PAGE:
Pipes don’t last forever. Even copper pipes, despite their 50+ year lifespan, develop corrosion over time and in certain conditions. How does pipe corrosion affect your plumbing and your home’s water? And how do you prevent your pipes from corroding?
Corrosion affects different types of pipes in different ways. Cast iron pipe corrosion looks different than galvanized pipe corrosion and it can be caused by several factors. The bottom line: we want your plumbing and the water you drink to be safe.
What are the Causes of Pipe Corrosion?
Corrosion is an electrochemical electron exchange. This means the metal in your pipe loses electrons due to contact with another substance. This wear on a molecular level becomes bigger and bigger and eventually leads to rust, clogs or leaks.
Here are some of the more common causes of corrosion in metal pipes:
- Low PH. A low PH (less than 7) indicates that your water is acidic. Acidic water can dissolve pipes from the inside and a common cause of copper pipe corrosion.
- High oxygen. A higher level of oxygen in your water can accelerate oxidation or rust. Unchecked rust that builds up over time will corrode and block your pipes.
- Water properties. High mineral content in hard water can cause calcification and lead to mineral buildup. Metals in water can cause galvanic corrosion where electrons transfer from metals with high electron count to metals with fewer electrons.
- Electrical currents. An ungrounded electrical current can travel down a copper pipe and stimulate a corrosive reaction.
- High velocity. Water traveling at a high velocity, especially hot water, can wear out your pipes prematurely.
How Does Pipe Corrosion Affect My Water?
Depending on the type of pipes you have, corrosion will affect your water in different ways. These effects can include:
- Turbidity (cloudiness)
- Bitter taste
- Foul odor
- Health problems
Iron pipes will rust and eventually clog. The additional iron in your water can result in reddish colored water. While added iron doesn’t pose a health risk, the taste may be unappealing.
Copper pipes may produce blue colored water or water stains. This blue color indicates the presence of copper in your water due to corrosion. Too much copper can cause health problems that lead to liver or kidney damage. Luckily, the problem is visible well before it becomes a health risk.
Plastic and PVC pipes resist corrosion but because they are a newer material, there is not a lot of data on their long-term properties. The primary risk for corrosion is along joints and connectors where metal or rubber parts are used.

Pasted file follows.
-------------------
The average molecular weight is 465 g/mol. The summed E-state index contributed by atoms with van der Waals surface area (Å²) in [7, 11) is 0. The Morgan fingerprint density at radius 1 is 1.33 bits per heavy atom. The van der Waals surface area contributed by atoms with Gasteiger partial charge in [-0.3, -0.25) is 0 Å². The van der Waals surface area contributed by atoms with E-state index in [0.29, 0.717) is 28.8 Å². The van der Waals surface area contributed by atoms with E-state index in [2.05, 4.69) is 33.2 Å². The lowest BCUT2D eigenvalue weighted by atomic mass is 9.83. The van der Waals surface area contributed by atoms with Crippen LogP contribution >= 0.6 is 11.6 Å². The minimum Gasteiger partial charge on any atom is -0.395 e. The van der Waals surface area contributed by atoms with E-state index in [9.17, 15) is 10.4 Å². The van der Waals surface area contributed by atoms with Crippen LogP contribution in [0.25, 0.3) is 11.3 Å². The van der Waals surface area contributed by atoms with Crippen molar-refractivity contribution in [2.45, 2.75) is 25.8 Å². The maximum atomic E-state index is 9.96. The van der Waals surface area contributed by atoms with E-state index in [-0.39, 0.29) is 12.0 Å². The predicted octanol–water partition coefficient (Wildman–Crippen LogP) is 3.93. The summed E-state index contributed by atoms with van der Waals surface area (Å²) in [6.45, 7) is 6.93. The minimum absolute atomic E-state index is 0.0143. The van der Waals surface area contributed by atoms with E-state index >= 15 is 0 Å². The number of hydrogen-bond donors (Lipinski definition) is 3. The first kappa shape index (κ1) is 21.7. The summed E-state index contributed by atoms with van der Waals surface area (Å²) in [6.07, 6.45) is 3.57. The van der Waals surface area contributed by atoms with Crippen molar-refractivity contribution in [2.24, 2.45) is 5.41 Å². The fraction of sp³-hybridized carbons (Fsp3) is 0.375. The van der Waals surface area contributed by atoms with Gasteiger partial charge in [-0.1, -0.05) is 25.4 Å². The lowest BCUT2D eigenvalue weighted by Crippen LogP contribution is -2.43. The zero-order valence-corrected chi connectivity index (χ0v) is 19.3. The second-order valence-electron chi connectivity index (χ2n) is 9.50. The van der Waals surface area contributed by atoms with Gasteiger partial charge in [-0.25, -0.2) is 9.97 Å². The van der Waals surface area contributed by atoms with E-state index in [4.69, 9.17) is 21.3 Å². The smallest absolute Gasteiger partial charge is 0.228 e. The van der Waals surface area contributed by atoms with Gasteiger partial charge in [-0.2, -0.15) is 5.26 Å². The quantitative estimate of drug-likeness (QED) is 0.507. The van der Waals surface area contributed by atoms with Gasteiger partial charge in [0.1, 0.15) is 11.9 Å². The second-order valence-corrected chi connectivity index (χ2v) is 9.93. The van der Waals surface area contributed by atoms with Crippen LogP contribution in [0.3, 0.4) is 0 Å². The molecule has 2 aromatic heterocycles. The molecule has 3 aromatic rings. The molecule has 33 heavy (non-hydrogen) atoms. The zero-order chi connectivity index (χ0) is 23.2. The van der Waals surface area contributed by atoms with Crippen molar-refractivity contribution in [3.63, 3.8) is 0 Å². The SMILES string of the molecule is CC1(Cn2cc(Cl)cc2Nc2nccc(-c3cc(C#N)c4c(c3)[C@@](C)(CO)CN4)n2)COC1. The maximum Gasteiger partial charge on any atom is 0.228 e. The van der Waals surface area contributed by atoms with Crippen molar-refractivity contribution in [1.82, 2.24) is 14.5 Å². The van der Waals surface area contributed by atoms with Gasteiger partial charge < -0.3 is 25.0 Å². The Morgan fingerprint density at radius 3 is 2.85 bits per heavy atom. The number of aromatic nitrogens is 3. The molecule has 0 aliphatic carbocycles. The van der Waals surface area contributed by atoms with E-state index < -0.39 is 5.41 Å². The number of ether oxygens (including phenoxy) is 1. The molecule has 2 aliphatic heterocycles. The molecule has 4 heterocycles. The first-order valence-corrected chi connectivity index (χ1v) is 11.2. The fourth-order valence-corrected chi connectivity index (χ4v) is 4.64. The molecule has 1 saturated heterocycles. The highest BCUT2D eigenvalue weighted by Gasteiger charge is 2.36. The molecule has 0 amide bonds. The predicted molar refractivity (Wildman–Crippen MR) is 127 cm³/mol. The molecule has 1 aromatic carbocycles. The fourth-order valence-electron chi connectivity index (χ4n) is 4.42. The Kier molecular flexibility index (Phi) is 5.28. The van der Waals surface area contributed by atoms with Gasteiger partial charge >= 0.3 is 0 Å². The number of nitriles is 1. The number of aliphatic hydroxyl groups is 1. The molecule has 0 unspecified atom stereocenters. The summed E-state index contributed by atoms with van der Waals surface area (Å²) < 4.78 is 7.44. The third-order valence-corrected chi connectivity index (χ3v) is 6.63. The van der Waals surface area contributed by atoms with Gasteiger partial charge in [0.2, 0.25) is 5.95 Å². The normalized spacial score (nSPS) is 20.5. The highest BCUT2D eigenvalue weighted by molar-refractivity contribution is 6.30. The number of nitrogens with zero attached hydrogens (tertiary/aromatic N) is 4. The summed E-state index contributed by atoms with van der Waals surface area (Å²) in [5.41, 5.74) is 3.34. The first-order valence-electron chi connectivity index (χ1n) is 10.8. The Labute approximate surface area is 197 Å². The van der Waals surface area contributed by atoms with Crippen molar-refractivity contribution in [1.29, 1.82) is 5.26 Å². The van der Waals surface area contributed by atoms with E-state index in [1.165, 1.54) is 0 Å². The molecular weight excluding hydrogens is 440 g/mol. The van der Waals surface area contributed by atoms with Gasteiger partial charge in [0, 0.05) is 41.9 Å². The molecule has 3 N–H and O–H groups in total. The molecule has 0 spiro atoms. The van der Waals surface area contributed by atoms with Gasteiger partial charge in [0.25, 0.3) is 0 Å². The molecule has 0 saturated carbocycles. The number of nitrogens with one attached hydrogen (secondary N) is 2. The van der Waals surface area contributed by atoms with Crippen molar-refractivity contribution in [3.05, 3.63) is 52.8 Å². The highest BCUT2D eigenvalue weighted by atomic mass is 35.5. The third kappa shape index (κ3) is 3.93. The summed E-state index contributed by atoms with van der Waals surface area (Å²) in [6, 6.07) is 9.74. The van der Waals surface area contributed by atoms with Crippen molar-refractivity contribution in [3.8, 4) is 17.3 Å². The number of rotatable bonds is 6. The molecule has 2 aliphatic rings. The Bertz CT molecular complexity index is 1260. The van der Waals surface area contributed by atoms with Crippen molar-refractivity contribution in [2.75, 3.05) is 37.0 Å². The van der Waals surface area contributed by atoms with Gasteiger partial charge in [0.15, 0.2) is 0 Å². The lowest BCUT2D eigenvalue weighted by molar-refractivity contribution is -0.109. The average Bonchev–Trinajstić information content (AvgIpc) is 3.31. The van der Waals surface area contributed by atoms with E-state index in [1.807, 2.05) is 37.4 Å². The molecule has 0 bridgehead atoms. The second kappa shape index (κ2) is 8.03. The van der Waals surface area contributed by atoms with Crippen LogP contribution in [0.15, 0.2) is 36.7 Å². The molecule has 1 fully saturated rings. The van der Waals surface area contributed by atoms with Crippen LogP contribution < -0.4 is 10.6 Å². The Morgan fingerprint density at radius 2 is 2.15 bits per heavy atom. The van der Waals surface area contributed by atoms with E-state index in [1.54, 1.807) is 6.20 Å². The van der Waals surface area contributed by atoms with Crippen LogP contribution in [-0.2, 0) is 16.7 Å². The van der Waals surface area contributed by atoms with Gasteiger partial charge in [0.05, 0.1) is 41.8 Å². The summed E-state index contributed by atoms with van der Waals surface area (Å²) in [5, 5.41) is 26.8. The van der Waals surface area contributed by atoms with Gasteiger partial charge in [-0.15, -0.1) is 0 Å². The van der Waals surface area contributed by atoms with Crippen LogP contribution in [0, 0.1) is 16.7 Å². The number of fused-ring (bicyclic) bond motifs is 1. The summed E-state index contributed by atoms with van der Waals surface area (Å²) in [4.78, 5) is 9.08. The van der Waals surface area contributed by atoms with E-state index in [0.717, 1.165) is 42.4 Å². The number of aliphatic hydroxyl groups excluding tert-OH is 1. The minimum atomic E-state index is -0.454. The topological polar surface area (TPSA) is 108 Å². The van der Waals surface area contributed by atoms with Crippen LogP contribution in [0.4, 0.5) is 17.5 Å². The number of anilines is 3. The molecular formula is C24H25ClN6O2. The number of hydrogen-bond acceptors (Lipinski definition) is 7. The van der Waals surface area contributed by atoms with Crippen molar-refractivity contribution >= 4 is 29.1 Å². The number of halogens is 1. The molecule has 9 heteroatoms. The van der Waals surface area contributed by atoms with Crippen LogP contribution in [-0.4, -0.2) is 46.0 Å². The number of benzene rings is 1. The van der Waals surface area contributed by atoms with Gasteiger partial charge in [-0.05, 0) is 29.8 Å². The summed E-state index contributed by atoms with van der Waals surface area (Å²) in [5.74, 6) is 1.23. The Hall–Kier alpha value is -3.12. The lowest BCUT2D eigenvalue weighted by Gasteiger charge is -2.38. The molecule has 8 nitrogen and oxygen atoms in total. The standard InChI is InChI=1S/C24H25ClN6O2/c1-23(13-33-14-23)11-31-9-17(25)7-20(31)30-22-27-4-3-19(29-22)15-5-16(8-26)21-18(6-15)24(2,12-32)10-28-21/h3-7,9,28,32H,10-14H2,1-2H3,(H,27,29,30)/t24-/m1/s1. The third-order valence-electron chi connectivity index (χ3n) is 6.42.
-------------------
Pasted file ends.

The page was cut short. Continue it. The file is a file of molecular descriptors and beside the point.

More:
Lead pipes are extremely dangerous when corroded. Lead in water can cause serious health problems, especially in children. If you have lead plumbing anywhere in your home, have it replaced immediately and don’t drink your water.
How Does Pipe Corrosion Affect My Plumbing?
Water pipe corrosion inside your home can create numerous problems including:
- Low water pressure
- Rust stains
- Damaged appliances
As your pipes corrode, they can develop small holes or cracks that eventually lead to large breaks and flooding. Interior corrosion can slow water pressure or clog your faucets and water heater. Rust might stain your sink.
If you’ve noticed lower water pressure, higher water bills and cloudy or discolored water, you probably have pipe corrosion somewhere in your home. Pipes can become thin or brittle without visual evidence.
How to Prevent Corroded Pipes
Have a certified plumber check your pipes to make sure they are safe and working properly. This is best way to be certain to be sure corrosion isn’t destroying your plumbing and to maintain healthy water in your home.
If your water is a problem, take a Langelier Saturation Index (LSI) test to determine what is causing the corrosion. The LSI test is a standard water quality test that measures:
- Total dissolved solids
*Note: The Langelier test does not identify lead in water. A separate, lead specific, test is required.
A water softener or water filter, hard wired into your water supply, can treat harsh water before it travels through your pipes. Use a water softener to remove excessive minerals that create buildup and make washing difficult. A water filter can remove chemicals and bacteria that accelerate corrosion. It will also remove make your water taste better!
How to Clean External Copper Pipe Corrosion
Copper pipe green corrosion is the result of oxidation. This patina is similar to rust in other types of pipes. Over time, this type of corrosion can lead to bigger issues.
To clean your copper pipes, you can use one of two methods:
- A commercial metal polish designated for copper.
- A paste of white vinegar, salt and flour.
Follow the package instructions if using the commercial polish. To use the natural paste, brush it on to the affected areas and wait for ten minutes. The acid in the vinegar should loosen the alkali stains. Wipe away with a clean cloth. Repeat as necessary.
Repair or Replace Your Corroded Pipes
Don’t wait for rust colored water and damaged walls to let you know you have a significant plumbing issue. While pipe replacement can be a big job, the alternative can be much worse. Call or contact Mike Diamond today for a certified technician to examine your pipes for corrosion. We can help you decide the best course of action when corroded pipes compromise your water.